FIG. 2 is an elevational view, partially in section, of an elongate member with a female end at an extremity and an elongate member with a male end at an extremity, embodying features of the invention.
FIG. 3 is an elevational view, partially in section, of the elongate members shown in FIG. 2 secured together and embodying features of the invention.
FIG. 4 is a cross sectional view of the elongate members shown in FIG. 3 taken along lines 4—4 in FIG. 3.
FIG. 5 is an elevational view in partial section of a guidewire having features of the invention.
FIG. 6 is a transverse cross sectional view of the guidewire of FIG. 5 taken along lines 6—6 in FIG. 5.
FIG. 7 is a transverse cross sectional view of the guidewire of FIG. 5 taken along lines 7—7 in FIG. 5.
FIG. 1 shows a portion of a guidewire 10 with wire joint 12 formed by conventional methods, having a first core wire 14 and a second core wire 16 coaxially disposed within hypotube 18. First and second core wires 14 and 16 are secured to hypotube 18 in a conventional manner, such as soldering, gluing or welding. The requirement of the hypotube to join the core wire segments necessitates two points of attachment. The hypotube joint creates two transition points 20 and 22 that are larger in diameter than the nominal diameter of the first and second core wires 14 and 16.
FIGS. 2-4 show a portion of a guidewire 24 joined by methods having features of the invention. Specifically, FIG. 2 shows a first core wire 25 having a female end 26 at an extremity 27. As shown in FIG. 2, extremity 27 of the first core wire 25 is formed of a continuous material which is a monogeneous structural extension of the first core wire 25 generally. The continuous material of the first core wire 25 extends to the extremity 27 and female end 26 without any additional components or materials. A hole 28 of the female end 26 can be formed by electrical discharge machining (EDM). Depending on the axial depth and diameter of hole 28, the cycle time for a hole EDM on a guidewire end will be about 10-30 sec. The hole 28 of the female end 26 may also be formed by other suitable focused energy removal means, such as laser drilling. The removal method should be operable with the precise tolerances required to form a small diameter hole in the wire. Second core wire 30 has a male end 31 configured to mate with hole 28 of female end 26. The male end 31 may be formed by removing material from the end of core wire 30 by any suitable means so as to produce a reduced diameter portion 31A. The reduced diameter portion 31A extends axially from a flanged portion 33. An abrasive operation such as plunge grinding may be used to form the male end 31. Other means of forming male end 31 include drawing the wire, pressing the wire, melting the wire and molding it or chemical removal of the wire material. Extremity 32 of second core wire 30 is formed of a continuous material which is a homogeneous structural extension of the second core wire 30 generally. The continuous material of the second core wire 30 extends axially to extremity 32 and male end 31 without any additional components or materials.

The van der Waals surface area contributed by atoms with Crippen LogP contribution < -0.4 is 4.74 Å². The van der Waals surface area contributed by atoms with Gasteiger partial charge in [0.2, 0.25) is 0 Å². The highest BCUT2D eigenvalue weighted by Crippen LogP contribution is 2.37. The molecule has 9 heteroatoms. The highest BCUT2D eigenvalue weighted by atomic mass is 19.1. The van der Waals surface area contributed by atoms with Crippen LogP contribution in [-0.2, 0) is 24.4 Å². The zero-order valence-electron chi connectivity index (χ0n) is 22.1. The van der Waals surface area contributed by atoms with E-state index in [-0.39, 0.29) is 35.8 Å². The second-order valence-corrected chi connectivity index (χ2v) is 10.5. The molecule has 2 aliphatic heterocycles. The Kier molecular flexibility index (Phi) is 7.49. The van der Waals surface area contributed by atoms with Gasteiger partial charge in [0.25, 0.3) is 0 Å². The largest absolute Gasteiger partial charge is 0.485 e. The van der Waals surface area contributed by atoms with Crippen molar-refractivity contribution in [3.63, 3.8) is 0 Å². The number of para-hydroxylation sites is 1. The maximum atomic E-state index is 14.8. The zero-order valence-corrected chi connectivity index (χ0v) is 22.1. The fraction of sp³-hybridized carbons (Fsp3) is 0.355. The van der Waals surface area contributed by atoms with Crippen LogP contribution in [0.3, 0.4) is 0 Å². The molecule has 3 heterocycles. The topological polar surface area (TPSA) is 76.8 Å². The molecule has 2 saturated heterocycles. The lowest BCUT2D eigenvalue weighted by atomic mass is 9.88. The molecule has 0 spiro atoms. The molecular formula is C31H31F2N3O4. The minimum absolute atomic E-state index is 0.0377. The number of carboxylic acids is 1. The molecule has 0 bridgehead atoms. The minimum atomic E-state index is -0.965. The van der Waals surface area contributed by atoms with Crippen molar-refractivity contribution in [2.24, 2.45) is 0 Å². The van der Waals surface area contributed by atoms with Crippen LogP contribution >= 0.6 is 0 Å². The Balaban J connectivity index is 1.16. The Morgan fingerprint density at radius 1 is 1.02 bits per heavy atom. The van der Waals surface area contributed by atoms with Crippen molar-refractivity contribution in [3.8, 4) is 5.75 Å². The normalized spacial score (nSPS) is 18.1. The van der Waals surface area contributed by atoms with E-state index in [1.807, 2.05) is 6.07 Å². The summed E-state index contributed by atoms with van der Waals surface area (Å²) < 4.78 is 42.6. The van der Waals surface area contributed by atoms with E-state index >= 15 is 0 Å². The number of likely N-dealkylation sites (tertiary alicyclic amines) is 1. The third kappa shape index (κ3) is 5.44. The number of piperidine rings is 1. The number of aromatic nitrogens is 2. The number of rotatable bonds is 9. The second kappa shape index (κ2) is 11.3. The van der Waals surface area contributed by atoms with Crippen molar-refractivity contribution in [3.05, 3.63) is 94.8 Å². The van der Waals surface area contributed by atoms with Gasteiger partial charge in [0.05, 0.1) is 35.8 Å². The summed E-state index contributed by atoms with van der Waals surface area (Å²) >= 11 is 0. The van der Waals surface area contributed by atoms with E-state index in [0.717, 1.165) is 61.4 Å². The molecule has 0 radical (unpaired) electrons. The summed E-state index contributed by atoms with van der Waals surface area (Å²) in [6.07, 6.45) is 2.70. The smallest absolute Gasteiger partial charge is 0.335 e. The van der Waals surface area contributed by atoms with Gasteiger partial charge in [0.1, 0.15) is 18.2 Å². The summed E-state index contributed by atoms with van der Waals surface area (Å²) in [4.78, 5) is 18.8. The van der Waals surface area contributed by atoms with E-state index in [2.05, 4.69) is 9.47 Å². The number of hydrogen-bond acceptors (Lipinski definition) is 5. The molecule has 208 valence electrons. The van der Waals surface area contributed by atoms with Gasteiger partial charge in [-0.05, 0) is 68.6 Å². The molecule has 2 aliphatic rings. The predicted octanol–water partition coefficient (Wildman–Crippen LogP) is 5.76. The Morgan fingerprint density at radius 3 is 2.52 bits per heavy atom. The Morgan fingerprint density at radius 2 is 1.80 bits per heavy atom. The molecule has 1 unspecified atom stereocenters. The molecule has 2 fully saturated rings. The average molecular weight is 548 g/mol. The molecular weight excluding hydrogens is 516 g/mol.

As shown in FIG. 3, and the cross section of, FIG. 4, male end 31 fits closely within female end 26 and the two ends may be secured by soldering, gluing, welding, brazing and the like, to form wire joint 34. Alternatively, male end 31 and female end 26 may be configured so that press fitting them generates sufficient friction to secure them together. It is also possible for the joint 34 to be swaged or crimped to secure the wire cores 26 and 30 at joint 34. Regardless of the method of attachment, it is important to allow the transmission of torque through the joint 34 to maintain steerability of the guidewire 24. Joining core wires 26 and 30 as shown in FIG. 3 and discussed above requires only one point of attachment and creates only one effective transition point 36. These features improve the reliability of guidewire 24 by creating fewer failure points and improving the crossing characteristics by creating a joint 34 with a smooth continuous outer surface at the transition point 36.